Dr. Kevin Reagan of The Center for Bone and Joint Care and Moe Coderre of Putnam, CT.
Maurice “Moe” Coderre of Putnam, CT is feeling lucky and has a new spring in his step. He hasn’t won the lottery, though he may say it sometimes feels that way. But Coderre’s new lease on life is the result of something much more important – a great improvement in quality of life. And the cause for that great improvement may surprise you.
It all began many months ago when Coderre started having pain in his right hip.
“I would have pain in my hip while walking around and working, but I can tolerate pain so I didn’t pay a lot of attention to it,” Coderre says.
Perhaps that’s not surprising for a man as active and involved as he is. As the crematory operator at Gilman and Valade Funeral Home in Putnam, Coderre is well known and well-loved for the personal care and empathy he provides to local families as they say goodbye to loved ones.
He’s also been the unofficial voice of Putnam High School basketball for more than three decades, doubling as announcer and clock keeper and also sometimes delivering what is by all accounts a very impressive rendition of the national anthem.
Coderre is active in the community in many other ways as well, including as a member of American Legion Post 13 and a Eucharistic minister at St. Mary Church. He is a recipient of the Putnam Rotary Club’s Vocational Service Award for service above self, and also received the Putnam High Athletic Association Colonel Gilbert Woods, Sr. Special Recognition Award for dedication and loyal support to Putnam athletics.
Given his dedication to his job and many other roles within the community, Coderre says he was loath to slow down. But then the problem became too apparent to ignore.
“It was becoming difficult to even tie my own shoes because of the pain in my hip. I had to pull on my pant leg to get my right foot up. I have six grandchildren. A couple of them are involved in athletics and it was a lot more difficult for me to toss the ball with them; I would do it but boy it hurt like crazy. Then I started to adapt a limp. People would come up and say, ‘you know you’re limping?’ and I didn’t always know it. That’s when I knew I had to get it checked out,” Coderre recalls.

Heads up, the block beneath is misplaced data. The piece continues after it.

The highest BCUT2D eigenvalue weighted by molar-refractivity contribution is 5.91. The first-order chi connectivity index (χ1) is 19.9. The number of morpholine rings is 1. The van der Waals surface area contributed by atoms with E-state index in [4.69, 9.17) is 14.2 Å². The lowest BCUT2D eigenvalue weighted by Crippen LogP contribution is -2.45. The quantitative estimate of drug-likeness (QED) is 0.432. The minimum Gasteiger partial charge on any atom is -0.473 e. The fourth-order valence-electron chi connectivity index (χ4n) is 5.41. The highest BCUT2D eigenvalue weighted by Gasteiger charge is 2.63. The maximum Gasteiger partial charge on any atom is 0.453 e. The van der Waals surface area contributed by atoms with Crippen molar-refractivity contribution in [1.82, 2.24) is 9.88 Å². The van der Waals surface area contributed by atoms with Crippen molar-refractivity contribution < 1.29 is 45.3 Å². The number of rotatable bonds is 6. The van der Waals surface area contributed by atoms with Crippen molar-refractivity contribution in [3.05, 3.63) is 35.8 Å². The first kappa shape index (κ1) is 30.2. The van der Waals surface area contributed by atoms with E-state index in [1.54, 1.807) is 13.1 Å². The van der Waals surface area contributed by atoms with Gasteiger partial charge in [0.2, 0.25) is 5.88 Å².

He made an appointment at The Center for Bone and Joint Care, a well-regarded orthopedics practice located in Putnam. An X-ray showed that the cartilage in Coderre’s hip joint was worn down to almost nothing.
“First we tried a cortisone shot,” Coderre says. “That helped for a little bit but then the pain became even more intense and it came to the point where they said it’s time for you to have a hip replacement. I kept thinking I don’t have time for this, it’s not the right time. But the pain crept up and got so much worse.”
“I knew that Dr. Reagan had an excellent reputation, I’d heard so many good stories about him, and when I actually met the man he made me feel very at ease. He’s witty and funny with a good personality. He’ll listen to you and take the time to talk with you, and I liked that about him. I just liked him as a person, and the whole staff too really, they’re very good people down there,” Coderre says.
With the surgery date booked, it was time for Coderre to prepare. He participated in a unique pre-surgical education program hosted for joint replacement patients by the Center for Bone and Joint Care and Day Kimball Hospital, called The Joint Academy of Northeast Connecticut.